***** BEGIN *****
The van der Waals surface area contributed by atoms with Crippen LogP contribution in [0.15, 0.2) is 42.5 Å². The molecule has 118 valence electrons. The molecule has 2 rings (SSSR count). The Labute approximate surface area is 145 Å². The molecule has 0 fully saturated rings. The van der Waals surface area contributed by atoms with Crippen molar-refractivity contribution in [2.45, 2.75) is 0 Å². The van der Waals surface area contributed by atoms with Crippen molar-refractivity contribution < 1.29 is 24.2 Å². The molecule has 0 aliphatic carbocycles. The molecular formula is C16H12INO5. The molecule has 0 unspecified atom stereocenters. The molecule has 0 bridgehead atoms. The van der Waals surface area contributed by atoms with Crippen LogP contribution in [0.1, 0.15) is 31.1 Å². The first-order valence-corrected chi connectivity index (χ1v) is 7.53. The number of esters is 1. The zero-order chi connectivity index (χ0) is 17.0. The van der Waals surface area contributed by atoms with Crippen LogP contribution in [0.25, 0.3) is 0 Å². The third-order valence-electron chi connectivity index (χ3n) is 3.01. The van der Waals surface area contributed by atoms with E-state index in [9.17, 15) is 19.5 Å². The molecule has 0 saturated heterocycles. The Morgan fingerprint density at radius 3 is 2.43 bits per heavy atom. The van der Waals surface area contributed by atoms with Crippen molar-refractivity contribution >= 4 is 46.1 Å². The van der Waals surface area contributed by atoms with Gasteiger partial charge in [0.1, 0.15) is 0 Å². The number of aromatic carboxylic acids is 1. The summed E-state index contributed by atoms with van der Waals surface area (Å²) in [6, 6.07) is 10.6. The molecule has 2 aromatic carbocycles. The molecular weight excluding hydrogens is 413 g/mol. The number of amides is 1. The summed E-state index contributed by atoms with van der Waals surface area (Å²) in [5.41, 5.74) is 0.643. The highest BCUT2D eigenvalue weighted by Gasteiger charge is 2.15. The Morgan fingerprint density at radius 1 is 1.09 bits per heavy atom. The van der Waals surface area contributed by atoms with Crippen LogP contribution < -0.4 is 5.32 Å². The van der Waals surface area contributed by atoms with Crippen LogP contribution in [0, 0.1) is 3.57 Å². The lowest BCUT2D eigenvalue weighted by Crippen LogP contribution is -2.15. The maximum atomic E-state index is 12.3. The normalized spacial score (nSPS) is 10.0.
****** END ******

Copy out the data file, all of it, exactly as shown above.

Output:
The van der Waals surface area contributed by atoms with Crippen LogP contribution in [0.15, 0.2) is 42.5 Å². The molecule has 118 valence electrons. The molecule has 2 rings (SSSR count). The Labute approximate surface area is 145 Å². The molecule has 0 fully saturated rings. The van der Waals surface area contributed by atoms with Crippen molar-refractivity contribution in [2.45, 2.75) is 0 Å². The van der Waals surface area contributed by atoms with Crippen molar-refractivity contribution < 1.29 is 24.2 Å². The molecule has 0 aliphatic carbocycles. The molecular formula is C16H12INO5. The molecule has 0 unspecified atom stereocenters. The molecule has 0 bridgehead atoms. The van der Waals surface area contributed by atoms with Crippen LogP contribution in [0.1, 0.15) is 31.1 Å². The first-order valence-corrected chi connectivity index (χ1v) is 7.53. The number of esters is 1. The zero-order chi connectivity index (χ0) is 17.0. The van der Waals surface area contributed by atoms with Crippen LogP contribution in [0.25, 0.3) is 0 Å². The third-order valence-electron chi connectivity index (χ3n) is 3.01. The van der Waals surface area contributed by atoms with E-state index in [9.17, 15) is 19.5 Å². The molecule has 0 saturated heterocycles. The Morgan fingerprint density at radius 3 is 2.43 bits per heavy atom. The van der Waals surface area contributed by atoms with Crippen molar-refractivity contribution >= 4 is 46.1 Å². The van der Waals surface area contributed by atoms with Gasteiger partial charge in [0.1, 0.15) is 0 Å². The number of aromatic carboxylic acids is 1. The summed E-state index contributed by atoms with van der Waals surface area (Å²) in [6, 6.07) is 10.6. The molecule has 2 aromatic carbocycles. The molecular weight excluding hydrogens is 413 g/mol. The number of amides is 1. The summed E-state index contributed by atoms with van der Waals surface area (Å²) in [5.41, 5.74) is 0.643. The highest BCUT2D eigenvalue weighted by Gasteiger charge is 2.15. The Morgan fingerprint density at radius 1 is 1.09 bits per heavy atom. The van der Waals surface area contributed by atoms with Crippen LogP contribution < -0.4 is 5.32 Å². The van der Waals surface area contributed by atoms with Crippen LogP contribution in [0, 0.1) is 3.57 Å². The lowest BCUT2D eigenvalue weighted by Crippen LogP contribution is -2.15. The maximum atomic E-state index is 12.3. The normalized spacial score (nSPS) is 10.0.